previous next

[418] time) and enthusiastically wrote: ‘When you ride horseback or row, you are likely to be thinking about ordinary cares all the time, —post equitem sedet atra cura,—and perches on the oar-blade, too. But when a covey of partridges start,—whir, whir, whir—away fly all thoughts but those of the game.’ In one of his admirable Savannah letters to friends, we find a scholarly criticism on Dr. Eliot's rendering of the word δρπαγμόν as ‘to be robbed,’ in a sermon which he discusses. Controversial theology and metaphysics had always great charms for him; and, with congenial comrades, he would speculate earnestly on these topics for hours together on long walks or before the evening fire. He was much pleased, while at Savannah, with the writings of Mansel. His letters, also, are full of earnest and candid discussions of slavery. He tells with fidelity what he sees of it. His theory is that of ‘necessary evil for the present.’ He desires its speedy end, but finds ‘many excuses and palliating circumstances for slaveholders,’ and ‘insurmountable difficulties at present’ in its removal. Meanwhile he ‘can never forget the immense injustice on which the system rests.’ Politics he reviews quite as earnestly, it being the year of the Presidential election. His favorite candidates were Bell and Everett, but he would have voted for Mr. Seward, had he been the Republican nominee. In the spring of 1860, he attacked Blackstone again, though not very earnestly, and found ‘no book more interesting.’ But lighter reading, as of favorite novels, like ‘The Virginians,’ was better suited to the approaching summer; and out-door pleasures made him, he says, ‘dwindle in mind and grow fat in body.’ As his engagement approached an end, he sighed for ‘Northern air’ and a more ambitious career.

In the summer of 1860, accordingly, he returned North, and accepted, in September, an assistant professorship in the Academic Department of Washington University, St. Louis, offered to him by his friend Chancellor Hoyt of that University. Here our young pedagogue passed another successful year, and thence returning, he entered the Cambridge Law School in the summer of 1861, and at the same time received a proctorship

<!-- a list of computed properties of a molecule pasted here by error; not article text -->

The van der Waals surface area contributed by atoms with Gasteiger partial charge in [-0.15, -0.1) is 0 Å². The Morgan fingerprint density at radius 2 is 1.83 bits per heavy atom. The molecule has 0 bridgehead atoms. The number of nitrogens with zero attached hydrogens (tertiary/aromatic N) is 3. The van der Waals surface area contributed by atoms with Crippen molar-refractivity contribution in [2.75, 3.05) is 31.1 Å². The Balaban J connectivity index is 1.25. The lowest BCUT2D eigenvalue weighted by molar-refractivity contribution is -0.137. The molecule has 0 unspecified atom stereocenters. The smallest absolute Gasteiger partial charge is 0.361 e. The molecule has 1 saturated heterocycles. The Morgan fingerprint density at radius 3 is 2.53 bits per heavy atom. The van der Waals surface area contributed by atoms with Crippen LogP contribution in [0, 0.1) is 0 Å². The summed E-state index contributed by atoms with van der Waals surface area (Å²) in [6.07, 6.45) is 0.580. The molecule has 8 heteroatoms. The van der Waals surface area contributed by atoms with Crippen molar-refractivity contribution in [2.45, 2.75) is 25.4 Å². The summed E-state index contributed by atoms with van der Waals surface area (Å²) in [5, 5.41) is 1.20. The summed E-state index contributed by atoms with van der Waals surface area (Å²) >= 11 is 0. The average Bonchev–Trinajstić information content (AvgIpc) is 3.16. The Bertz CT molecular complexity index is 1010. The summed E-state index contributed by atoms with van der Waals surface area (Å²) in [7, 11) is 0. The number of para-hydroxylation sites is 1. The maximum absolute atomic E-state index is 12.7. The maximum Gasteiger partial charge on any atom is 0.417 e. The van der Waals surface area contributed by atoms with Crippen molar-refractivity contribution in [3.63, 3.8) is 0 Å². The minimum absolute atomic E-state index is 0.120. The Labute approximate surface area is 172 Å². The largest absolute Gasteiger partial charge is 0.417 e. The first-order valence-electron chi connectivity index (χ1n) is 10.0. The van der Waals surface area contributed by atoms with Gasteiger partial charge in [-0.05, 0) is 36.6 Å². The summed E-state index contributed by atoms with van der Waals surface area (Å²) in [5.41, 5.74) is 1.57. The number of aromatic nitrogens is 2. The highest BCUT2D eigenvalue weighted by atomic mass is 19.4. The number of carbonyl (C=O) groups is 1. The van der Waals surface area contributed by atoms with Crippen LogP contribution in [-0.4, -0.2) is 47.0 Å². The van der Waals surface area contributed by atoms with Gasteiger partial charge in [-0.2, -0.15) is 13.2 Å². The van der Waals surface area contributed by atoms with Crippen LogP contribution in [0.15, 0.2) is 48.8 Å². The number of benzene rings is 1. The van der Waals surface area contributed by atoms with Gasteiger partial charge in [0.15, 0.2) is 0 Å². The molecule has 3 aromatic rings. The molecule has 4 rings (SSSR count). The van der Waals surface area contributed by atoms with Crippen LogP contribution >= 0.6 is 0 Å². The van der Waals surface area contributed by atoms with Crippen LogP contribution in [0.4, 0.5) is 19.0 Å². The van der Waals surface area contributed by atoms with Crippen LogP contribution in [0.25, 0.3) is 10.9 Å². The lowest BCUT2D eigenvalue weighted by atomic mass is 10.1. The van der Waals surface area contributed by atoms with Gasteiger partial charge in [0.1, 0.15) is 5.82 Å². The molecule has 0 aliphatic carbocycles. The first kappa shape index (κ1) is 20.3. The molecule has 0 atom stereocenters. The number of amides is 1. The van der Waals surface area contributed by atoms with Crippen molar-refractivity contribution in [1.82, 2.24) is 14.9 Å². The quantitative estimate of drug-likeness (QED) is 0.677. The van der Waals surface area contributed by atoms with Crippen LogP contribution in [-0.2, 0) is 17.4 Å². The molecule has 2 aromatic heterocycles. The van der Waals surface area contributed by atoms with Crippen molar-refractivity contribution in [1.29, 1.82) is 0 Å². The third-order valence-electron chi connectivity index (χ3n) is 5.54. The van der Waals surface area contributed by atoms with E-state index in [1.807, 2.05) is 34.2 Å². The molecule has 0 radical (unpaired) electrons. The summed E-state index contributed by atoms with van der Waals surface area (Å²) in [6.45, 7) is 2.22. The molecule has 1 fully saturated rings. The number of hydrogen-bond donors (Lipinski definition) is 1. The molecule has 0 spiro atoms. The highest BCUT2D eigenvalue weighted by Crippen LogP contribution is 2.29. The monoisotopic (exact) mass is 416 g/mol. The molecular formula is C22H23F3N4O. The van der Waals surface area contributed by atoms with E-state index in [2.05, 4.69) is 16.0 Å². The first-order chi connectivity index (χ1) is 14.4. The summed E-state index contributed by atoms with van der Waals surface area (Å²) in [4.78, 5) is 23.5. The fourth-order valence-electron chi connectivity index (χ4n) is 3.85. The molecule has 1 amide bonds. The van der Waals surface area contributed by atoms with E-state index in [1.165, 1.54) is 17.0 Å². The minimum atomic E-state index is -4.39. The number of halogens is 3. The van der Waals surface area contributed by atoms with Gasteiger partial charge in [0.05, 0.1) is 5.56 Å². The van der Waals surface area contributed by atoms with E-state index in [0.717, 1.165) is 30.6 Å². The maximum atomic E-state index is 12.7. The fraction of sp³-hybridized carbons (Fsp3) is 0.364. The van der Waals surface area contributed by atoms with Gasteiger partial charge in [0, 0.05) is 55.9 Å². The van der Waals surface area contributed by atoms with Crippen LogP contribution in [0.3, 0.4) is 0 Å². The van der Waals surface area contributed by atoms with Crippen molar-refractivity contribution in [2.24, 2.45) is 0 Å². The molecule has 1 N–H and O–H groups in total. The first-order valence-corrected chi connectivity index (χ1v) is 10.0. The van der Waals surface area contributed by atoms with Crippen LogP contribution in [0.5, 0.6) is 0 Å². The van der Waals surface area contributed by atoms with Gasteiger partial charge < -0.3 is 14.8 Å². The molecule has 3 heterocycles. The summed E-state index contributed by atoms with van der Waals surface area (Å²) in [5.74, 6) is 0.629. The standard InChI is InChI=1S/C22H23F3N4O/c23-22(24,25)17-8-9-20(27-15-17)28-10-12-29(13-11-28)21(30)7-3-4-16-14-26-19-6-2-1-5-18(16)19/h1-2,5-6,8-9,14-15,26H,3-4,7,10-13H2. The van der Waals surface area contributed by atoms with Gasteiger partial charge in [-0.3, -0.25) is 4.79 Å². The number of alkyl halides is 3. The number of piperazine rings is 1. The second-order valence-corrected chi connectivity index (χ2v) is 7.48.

Creative Commons License
This work is licensed under a Creative Commons Attribution-ShareAlike 3.0 United States License.

An XML version of this text is available for download, with the additional restriction that you offer Perseus any modifications you make. Perseus provides credit for all accepted changes, storing new additions in a versioning system.

hide Places (automatically extracted)

View a map of the most frequently mentioned places in this document.

Sort places alphabetically, as they appear on the page, by frequency
Click on a place to search for it in this document.
Savannah, Tenn. (Tennessee, United States) (2)

Download Pleiades ancient places geospacial dataset for this text.

hide People (automatically extracted)
Sort people alphabetically, as they appear on the page, by frequency
Click on a person to search for him/her in this document.
Seward (1)
Hoyt (1)
Edward Everett (1)
Samuel Eliot (1)
Blackstone (1)
Bell (1)
hide Dates (automatically extracted)
Sort dates alphabetically, as they appear on the page, by frequency
Click on a date to search for it in this document.
1860 AD (2)
1861 AD (1)
September (1)
hide Display Preferences
Greek Display:
Arabic Display:
View by Default:
Browse Bar: